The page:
The Marco Institute is pleased to have Adam Bursi, a Ph.D. graduate of Cornell University, continue as the Jimmy and Dee Haslam Postdoctoral Fellow for the 2016-2017 academic year. Having completed his doctoral program in Near Eastern Studies in spring 2015, Dr. Bursi is a scholar of religion in late antiquity, and has spent his first year as Haslam Fellow revising his doctoral dissertation, “Holy Spit and Magic Spells: Religion, Magic, and the Body in Late Ancient Judaism, Christianity, and Islam,” for publication as a monograph.
This past year as the Jimmy and Dee Haslam Postdoctoral Fellow, Dr. Bursi has worked on research and taught a graduate seminar “Believing Bodies: Performing Religion in Late Antiquity and the Early Middle Ages” at the University of Tennessee, Knoxville, in spring semester. This course considered religious phenomena through the lens(es) of bodies, both individual and communal, within late antique and early medieval Judaism, Christianity, and Islam.
Last fall, Adam presented papers at the Third Regional Late Antiquity Consortium (ReLACs) in Knoxville and at the Annual Meeting of the American Academy of Religion and the Society for Biblical Literature in Atlanta. Drawing upon material from his 2015 Cornell University dissertation, these papers examined the interactions and debates between late antique Muslims and Christians regarding the veneration and usage of relics of holy men and prophets. In particular, Adam has been exploring usages of relics of the Prophet Muhammad as performative signifiers of Islamic identity in the early Islamic period. These topics characterize the research he has been pursuing while a Haslam Fellow and that he plans to publish in the future.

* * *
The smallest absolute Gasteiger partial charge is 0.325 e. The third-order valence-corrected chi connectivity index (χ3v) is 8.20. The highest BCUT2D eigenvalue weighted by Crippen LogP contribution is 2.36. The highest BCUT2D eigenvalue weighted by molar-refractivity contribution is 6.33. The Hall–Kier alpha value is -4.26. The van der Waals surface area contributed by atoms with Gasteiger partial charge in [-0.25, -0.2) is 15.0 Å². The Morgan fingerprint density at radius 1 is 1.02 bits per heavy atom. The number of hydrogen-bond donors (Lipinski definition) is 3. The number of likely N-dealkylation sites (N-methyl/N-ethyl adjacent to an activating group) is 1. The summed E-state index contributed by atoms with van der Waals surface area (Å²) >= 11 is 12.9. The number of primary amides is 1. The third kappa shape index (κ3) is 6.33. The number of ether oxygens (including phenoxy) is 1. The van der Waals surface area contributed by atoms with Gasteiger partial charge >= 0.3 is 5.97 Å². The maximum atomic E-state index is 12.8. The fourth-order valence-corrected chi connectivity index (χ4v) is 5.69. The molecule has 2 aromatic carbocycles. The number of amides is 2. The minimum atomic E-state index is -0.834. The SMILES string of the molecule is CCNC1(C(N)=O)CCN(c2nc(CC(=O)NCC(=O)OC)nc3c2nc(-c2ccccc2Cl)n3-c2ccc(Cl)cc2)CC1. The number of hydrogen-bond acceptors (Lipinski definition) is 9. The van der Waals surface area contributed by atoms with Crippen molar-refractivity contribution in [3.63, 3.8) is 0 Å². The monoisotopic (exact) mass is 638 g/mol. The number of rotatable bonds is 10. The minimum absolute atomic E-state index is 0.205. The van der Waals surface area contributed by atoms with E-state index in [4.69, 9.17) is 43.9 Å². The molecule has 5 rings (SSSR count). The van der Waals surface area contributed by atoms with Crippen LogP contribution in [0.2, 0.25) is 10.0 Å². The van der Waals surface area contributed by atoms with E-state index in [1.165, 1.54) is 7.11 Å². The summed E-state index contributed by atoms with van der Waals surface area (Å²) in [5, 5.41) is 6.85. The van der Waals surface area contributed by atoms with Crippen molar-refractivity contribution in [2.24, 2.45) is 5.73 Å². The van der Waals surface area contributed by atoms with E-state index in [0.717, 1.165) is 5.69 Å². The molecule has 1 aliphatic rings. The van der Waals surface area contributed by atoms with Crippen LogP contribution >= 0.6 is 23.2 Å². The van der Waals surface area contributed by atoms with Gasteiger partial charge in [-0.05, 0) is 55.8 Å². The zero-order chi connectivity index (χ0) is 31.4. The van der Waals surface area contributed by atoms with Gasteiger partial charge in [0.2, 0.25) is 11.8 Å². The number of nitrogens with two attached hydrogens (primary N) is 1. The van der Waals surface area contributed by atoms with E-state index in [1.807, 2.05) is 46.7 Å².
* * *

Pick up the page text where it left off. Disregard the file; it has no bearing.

Adam has submitted a chapter—titled “A Hair’s Breadth: the Prophet Muḥammad’s Hair as Relic in Early Islamic Texts”—for a peer-reviewed volume to be published in 2016 on competition over religious relics in the late antique period.